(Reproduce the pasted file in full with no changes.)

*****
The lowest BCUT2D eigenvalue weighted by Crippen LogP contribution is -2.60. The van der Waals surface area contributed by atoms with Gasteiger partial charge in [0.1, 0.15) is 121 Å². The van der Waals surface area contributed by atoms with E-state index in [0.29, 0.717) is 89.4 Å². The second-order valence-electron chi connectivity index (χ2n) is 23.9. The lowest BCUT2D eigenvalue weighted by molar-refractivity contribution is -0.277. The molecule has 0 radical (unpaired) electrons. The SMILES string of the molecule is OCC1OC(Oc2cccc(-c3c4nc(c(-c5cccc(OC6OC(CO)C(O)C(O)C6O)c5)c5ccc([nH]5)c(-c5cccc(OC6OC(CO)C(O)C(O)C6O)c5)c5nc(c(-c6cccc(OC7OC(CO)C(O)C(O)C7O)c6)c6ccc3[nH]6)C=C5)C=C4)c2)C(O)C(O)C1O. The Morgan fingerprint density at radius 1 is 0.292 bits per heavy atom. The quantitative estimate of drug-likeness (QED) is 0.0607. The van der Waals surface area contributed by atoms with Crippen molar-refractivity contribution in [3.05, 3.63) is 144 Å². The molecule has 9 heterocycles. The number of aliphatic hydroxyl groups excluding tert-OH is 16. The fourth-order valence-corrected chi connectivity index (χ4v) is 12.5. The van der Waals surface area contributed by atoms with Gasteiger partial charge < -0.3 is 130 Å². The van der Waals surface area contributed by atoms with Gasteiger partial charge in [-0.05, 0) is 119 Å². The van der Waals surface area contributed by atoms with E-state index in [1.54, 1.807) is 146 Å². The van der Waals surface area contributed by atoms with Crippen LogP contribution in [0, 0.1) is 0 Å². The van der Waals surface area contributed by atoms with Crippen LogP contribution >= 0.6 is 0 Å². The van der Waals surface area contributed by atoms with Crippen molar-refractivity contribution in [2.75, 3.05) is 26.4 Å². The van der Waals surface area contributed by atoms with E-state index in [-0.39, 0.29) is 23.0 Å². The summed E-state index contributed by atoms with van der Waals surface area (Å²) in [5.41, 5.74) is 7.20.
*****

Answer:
The lowest BCUT2D eigenvalue weighted by Crippen LogP contribution is -2.60. The van der Waals surface area contributed by atoms with Gasteiger partial charge in [0.1, 0.15) is 121 Å². The van der Waals surface area contributed by atoms with E-state index in [0.29, 0.717) is 89.4 Å². The second-order valence-electron chi connectivity index (χ2n) is 23.9. The lowest BCUT2D eigenvalue weighted by molar-refractivity contribution is -0.277. The molecule has 0 radical (unpaired) electrons. The SMILES string of the molecule is OCC1OC(Oc2cccc(-c3c4nc(c(-c5cccc(OC6OC(CO)C(O)C(O)C6O)c5)c5ccc([nH]5)c(-c5cccc(OC6OC(CO)C(O)C(O)C6O)c5)c5nc(c(-c6cccc(OC7OC(CO)C(O)C(O)C7O)c6)c6ccc3[nH]6)C=C5)C=C4)c2)C(O)C(O)C1O. The Morgan fingerprint density at radius 1 is 0.292 bits per heavy atom. The quantitative estimate of drug-likeness (QED) is 0.0607. The van der Waals surface area contributed by atoms with Crippen molar-refractivity contribution in [3.05, 3.63) is 144 Å². The molecule has 9 heterocycles. The number of aliphatic hydroxyl groups excluding tert-OH is 16. The fourth-order valence-corrected chi connectivity index (χ4v) is 12.5. The van der Waals surface area contributed by atoms with Gasteiger partial charge < -0.3 is 130 Å². The van der Waals surface area contributed by atoms with Gasteiger partial charge in [-0.05, 0) is 119 Å². The van der Waals surface area contributed by atoms with E-state index in [1.54, 1.807) is 146 Å². The van der Waals surface area contributed by atoms with Crippen LogP contribution in [0, 0.1) is 0 Å². The van der Waals surface area contributed by atoms with Crippen LogP contribution >= 0.6 is 0 Å². The van der Waals surface area contributed by atoms with Crippen molar-refractivity contribution in [2.75, 3.05) is 26.4 Å². The van der Waals surface area contributed by atoms with E-state index in [-0.39, 0.29) is 23.0 Å². The summed E-state index contributed by atoms with van der Waals surface area (Å²) in [5.41, 5.74) is 7.20.